What Are Miranda Rights, and Is It Ever a Good Idea to Waive Them?

Gavel Law

Anyone who has ever watched a crime show on television has no doubt heard the phrase “Miranda rights” whenever law enforcement catches a bad guy. Miranda rights are part of the Fifth Amendment. Born out of the 1966 Supreme Court ruling in Miranda v. Arizona, they require that before law enforcement takes any person into custody for questioning, they must verbally state what that individual’s rights are. Anyone remanded into custody must be verbally told that they “have the right to remain silent,” which means that they have the right not to make any comments that could be self-incriminating.

There are four rights that everyone who is being taken into custody must be made aware of. Law enforcement has an obligation to ensure that they verbally tell someone suspected of a crime that they:

  • Have the right to remain silent
  • That anything they say can and will be used against them in a court of law
  • That the individual has a right to an attorney
  • And that if they cannot afford an attorney, one will be appointed to them

What if a person is not read their Miranda rights?

Since it is mandatory for police officers to verbally tell each individual being taken into custody what their Miranda rights are, if the officer does not give a verbal warning, then any statements that a person makes cannot be admissible in court or in their prosecution. If they are not advised of their rights, any statements or confessions that they make are assumed to be involuntary. This means anything that is discovered through their own statements cannot be used as a confession.

For instance, if a person was suspected of breaking and entering and was taken into custody for questioning without law enforcement reading them their Miranda rights, nothing that they said during the interrogation would be admissible in court. Even if the person being questioned admits that they broke in, their confession could not be used against them if they were not properly Mirandized.

It is illegal for the police to question anyone without first telling them their rights. It isn’t just that the confession could be thrown out, but any money that the criminal was able to steal is likewise gone — because there is no way to press charges or to recover it legally if they were not given a verbal statement of their rights.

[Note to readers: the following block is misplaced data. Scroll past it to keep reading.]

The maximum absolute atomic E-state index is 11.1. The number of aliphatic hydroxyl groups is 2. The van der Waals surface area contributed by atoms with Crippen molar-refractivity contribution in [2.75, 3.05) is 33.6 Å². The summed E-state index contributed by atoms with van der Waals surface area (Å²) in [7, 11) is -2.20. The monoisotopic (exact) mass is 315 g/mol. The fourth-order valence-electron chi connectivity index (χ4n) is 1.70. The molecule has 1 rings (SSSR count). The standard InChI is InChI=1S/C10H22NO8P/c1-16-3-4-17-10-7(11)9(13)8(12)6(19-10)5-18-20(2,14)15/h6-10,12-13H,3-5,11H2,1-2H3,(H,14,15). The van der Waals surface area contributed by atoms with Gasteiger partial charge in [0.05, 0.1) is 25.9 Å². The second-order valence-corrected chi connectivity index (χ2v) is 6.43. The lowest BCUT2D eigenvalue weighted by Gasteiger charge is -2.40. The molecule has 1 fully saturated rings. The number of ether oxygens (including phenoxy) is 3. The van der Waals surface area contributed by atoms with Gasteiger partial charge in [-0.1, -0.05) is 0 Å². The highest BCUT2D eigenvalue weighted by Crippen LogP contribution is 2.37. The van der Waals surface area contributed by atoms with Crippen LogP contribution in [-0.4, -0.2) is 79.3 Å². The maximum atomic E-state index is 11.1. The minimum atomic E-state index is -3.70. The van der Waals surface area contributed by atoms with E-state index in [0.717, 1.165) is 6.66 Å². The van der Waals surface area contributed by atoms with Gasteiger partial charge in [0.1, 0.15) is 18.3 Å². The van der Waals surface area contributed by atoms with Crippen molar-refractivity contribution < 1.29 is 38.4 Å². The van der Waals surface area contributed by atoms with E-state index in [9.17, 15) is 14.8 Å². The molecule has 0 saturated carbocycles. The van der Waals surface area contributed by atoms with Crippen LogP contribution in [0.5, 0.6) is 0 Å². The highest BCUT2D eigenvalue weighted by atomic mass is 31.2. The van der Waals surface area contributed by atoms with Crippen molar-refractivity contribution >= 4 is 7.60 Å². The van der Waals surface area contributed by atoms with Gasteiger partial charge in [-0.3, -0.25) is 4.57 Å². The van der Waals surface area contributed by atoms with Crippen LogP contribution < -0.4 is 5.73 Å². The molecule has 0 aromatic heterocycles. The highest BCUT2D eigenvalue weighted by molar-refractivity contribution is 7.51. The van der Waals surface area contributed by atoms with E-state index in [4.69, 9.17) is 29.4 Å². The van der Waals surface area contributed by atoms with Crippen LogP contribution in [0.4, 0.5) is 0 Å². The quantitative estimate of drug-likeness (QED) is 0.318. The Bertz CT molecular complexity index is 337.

When you should waive your Miranda rights

It is possible for a suspect to waive their Miranda rights either implicitly or expressly. If someone chooses to expressly waive their Miranda rights, they have to state in writing that they want to waive their right to be silent and their right to be represented by an attorney. If you imply that you want to waive your Miranda rights, then you must show that you understand your rights and are voluntarily waiving them.

If you behave as if you understood that you don’t have to say anything to incriminate yourself and that you are entitled to an attorney, but you do not ask for one and make a confession or self-incriminating statement, then you are implying that you are willing to waive your Miranda rights.

Although you can waive your Miranda rights, it is never a good idea. It is always best to get the advice of counsel before you say or do anything. Once you make self-incriminating statements about your actions or your criminal activities, then the court can use them if you have permitted them to do so by waiving your rights.

There may come a time when it behooves you to confess to wrongdoing, but you shouldn’t ever waive your Miranda rights without first speaking to an attorney. If you are suspected of a crime make sure to tell your criminal defense attorney in Queens in full details the events of what happened after you were remanded and whether or not your Miranda rights were explained.

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